n: a group of risk-taking artists working together to tell compelling stories imaginatively by creating, supporting, and producing each others work in readings, workshops, and short run full productions.
vb 1: to kick down closed doors. 2: to blow up glass ceilings.
on the banks of the Hudson River, the dark and mysterious town of
Moldavia-on-Hudson is haunted with humor. Unfortunately for its slightly
twisted residents, the jokes are on them.
by The New York 19th Century Society & Monsterpiece Theater Collective,
Moldavia-on-Hudson is comprised of five darkly comedic vignettes based upon
short stories by classic Gothic authors: Edgar Allan Poe- The System of Doctor
Tarr and Professor Fether (1845); Ambrose Bierce- A Watcher by the Dead (1890);
Hans Christian Andersen- The Shadow (1847); Sir Arthur Conan Doyle- The Brown
Hand (1899); & HP Lovecraft- The Thing on the Doorstep (1937).
Banser*, Chris Beier, Katia Haeuser*, Lani Harms, and Mike Wirsch
Dombrowski & Samantha Tella*
*Monsterpiece Artist Collective member
II 300 West 43rd Street, 4th Floor New York, NY 10036
Thursday October 23,
Friday October 24, & Saturday October 25 @ 8:00pm Saturday October 25, Sunday, & October 26 @ 2:00pm
Theater Collective gets Wilde with Importance of Being Earnest
Monsterpiece Theater Collective's Importance
of Being Earnest interprets Oscar Wilde's classic with a jazzy New Orleans
flair. Starting our journey in turn of the century New Orleans we combine the
music and rich heritage of the south and the posh façade of English society.
Using the poetry of John Gambril Nicholson, a contemporary of Wilde and author
of the poem (of Boy’s Names) that inspired the title of this classic, the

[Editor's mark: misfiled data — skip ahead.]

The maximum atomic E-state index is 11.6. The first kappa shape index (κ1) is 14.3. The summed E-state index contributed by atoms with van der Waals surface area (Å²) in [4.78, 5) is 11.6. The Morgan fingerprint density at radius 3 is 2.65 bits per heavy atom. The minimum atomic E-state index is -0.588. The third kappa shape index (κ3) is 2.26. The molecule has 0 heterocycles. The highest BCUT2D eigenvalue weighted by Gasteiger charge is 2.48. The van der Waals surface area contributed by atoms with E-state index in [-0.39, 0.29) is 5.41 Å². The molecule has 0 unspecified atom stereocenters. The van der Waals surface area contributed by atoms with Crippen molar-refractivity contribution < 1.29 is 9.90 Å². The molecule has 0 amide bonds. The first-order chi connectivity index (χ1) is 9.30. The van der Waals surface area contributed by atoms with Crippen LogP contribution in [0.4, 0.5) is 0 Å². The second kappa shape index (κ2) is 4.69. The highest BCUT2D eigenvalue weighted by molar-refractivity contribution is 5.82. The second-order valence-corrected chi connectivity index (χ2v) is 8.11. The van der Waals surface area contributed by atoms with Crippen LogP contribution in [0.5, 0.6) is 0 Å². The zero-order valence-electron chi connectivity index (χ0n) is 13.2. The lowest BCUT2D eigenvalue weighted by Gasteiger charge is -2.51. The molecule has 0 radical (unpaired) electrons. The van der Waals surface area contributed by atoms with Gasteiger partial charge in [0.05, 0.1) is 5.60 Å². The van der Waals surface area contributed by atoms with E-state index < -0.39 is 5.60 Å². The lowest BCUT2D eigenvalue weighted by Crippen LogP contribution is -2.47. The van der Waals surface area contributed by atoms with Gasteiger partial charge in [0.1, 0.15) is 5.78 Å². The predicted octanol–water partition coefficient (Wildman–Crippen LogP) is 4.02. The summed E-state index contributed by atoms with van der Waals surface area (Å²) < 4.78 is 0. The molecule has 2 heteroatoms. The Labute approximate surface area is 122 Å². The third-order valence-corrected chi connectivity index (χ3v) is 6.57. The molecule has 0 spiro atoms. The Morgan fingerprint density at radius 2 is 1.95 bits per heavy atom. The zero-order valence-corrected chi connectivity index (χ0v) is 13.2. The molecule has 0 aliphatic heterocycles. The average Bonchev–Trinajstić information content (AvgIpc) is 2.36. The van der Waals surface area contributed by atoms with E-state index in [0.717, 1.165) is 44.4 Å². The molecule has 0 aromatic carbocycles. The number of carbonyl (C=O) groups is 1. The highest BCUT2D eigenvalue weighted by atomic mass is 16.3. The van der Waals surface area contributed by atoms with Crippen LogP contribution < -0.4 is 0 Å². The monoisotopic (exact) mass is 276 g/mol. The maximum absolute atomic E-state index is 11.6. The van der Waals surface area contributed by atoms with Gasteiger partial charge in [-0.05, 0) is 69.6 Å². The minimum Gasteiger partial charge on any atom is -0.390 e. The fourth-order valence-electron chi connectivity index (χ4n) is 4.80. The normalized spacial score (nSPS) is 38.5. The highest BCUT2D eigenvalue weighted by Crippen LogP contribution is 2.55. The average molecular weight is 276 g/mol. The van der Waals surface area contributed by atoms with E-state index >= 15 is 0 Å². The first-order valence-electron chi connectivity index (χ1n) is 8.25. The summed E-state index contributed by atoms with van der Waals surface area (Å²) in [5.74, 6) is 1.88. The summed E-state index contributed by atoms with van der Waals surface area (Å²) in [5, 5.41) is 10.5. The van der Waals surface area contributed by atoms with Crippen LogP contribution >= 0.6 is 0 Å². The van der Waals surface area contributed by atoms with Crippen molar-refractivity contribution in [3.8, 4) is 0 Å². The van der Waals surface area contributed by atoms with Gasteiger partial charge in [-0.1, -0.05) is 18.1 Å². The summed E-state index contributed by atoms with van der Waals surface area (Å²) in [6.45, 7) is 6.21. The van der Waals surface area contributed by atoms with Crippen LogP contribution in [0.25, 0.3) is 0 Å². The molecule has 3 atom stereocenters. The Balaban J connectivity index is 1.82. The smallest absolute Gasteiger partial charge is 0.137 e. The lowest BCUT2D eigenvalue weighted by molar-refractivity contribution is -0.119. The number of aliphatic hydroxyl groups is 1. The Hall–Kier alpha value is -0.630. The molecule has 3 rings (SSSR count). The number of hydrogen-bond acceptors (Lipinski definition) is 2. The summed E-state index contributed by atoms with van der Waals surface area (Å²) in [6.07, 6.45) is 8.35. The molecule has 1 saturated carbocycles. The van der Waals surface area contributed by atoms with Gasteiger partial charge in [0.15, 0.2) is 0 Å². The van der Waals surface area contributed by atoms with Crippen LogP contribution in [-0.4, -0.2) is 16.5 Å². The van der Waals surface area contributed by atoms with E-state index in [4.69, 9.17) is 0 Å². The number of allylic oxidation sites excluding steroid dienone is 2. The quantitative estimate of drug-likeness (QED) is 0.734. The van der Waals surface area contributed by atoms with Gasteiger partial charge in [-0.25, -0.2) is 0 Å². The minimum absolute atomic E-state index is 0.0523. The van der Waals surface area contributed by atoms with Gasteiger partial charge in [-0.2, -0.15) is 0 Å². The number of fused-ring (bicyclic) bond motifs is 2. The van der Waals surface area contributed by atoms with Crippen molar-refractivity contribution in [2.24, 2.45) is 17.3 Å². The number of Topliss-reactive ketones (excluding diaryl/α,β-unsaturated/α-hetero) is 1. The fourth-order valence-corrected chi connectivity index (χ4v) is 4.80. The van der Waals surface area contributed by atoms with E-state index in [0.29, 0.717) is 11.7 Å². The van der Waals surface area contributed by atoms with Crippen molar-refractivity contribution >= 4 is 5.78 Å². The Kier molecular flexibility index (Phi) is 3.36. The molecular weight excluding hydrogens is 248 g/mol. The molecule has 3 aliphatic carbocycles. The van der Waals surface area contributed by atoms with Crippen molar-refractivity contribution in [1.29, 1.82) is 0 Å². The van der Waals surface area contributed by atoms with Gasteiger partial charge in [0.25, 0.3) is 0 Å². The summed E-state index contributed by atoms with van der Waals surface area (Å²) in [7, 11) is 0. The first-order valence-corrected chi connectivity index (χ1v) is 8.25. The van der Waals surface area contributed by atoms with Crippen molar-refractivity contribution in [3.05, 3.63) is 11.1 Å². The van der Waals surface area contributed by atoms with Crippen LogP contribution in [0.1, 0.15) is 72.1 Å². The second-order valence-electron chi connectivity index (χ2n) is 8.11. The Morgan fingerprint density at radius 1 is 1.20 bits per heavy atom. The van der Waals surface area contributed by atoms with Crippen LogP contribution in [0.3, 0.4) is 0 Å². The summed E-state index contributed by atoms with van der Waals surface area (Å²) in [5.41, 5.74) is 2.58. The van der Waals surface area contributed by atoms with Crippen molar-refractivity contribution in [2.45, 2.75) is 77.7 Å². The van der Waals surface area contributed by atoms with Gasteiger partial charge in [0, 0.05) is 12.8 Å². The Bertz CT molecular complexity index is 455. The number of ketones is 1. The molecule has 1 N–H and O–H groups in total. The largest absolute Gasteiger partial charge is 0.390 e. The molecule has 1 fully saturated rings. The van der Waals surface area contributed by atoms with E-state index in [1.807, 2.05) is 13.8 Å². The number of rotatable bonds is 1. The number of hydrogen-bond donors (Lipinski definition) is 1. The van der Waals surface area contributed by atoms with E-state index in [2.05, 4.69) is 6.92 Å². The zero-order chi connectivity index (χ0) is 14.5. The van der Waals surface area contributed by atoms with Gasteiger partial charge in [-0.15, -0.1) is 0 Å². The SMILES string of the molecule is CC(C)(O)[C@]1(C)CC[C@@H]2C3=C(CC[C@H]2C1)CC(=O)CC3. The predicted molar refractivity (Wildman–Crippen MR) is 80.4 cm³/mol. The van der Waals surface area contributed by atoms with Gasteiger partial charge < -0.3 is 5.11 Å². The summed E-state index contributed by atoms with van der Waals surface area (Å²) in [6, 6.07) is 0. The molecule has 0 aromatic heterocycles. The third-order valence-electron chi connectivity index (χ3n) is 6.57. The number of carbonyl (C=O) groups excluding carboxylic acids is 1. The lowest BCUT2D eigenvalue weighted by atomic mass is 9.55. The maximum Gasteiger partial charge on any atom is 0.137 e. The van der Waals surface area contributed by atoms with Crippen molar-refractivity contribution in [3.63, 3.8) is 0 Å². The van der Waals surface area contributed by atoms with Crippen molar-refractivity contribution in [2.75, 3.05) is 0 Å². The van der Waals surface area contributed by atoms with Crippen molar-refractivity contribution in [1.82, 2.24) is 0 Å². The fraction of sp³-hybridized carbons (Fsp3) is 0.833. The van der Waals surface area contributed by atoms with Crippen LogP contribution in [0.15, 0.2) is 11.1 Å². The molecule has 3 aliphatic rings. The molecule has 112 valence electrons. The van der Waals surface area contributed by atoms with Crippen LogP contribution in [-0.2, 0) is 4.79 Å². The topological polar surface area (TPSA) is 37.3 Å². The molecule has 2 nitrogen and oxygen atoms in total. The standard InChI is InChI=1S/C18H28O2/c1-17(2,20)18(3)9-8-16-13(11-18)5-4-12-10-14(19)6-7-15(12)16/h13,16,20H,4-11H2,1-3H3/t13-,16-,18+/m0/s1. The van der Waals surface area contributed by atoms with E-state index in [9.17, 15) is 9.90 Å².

Monsterpiece Collective has created a musical world of original songs and
Dixieland jazz standards. Moving from drawing rooms and countryside gardens to
honky tonks and plantations we enjoy the sharp wit and acid tongue that can
only be found two places, Wilde’s characters and the most charming southern
Performances are Thursday, March 27; Friday March 28; and
Saturday, March 29 at 8:00 p.m., with matinee performances Saturday March 29
and Sunday March 30 at 2:00 p.m. All performances are at The Beckmann Theater
314 W. 54th St., 2ndfloor. Tickets are $20.00 and can be
reserved at firstname.lastname@example.org.
The cast includes Zack Krajnyak and
Liam Selby as Algernon and Jack, the two young men trying to get the most out
of life by being Earnest. Katrina Michaels (Gwendolen) and Susanna Allen
(Cecily) as the women they pursue. Katia Haeuser and Jacob Banser as the
budding couple in the country, Miss. Prisim and Rev Chasuable and Clemmie Evans
as the ever opinionated Lady Bracknell.
Monsterpiece Theater Collective is a
group of risk-taking artists working together to tell compelling stories
imaginatively by creating, supporting, and producing each other’s work in
readings, workshops, and short run full productions. They specialize in kicking
down closed doors and blowing up glass ceilings.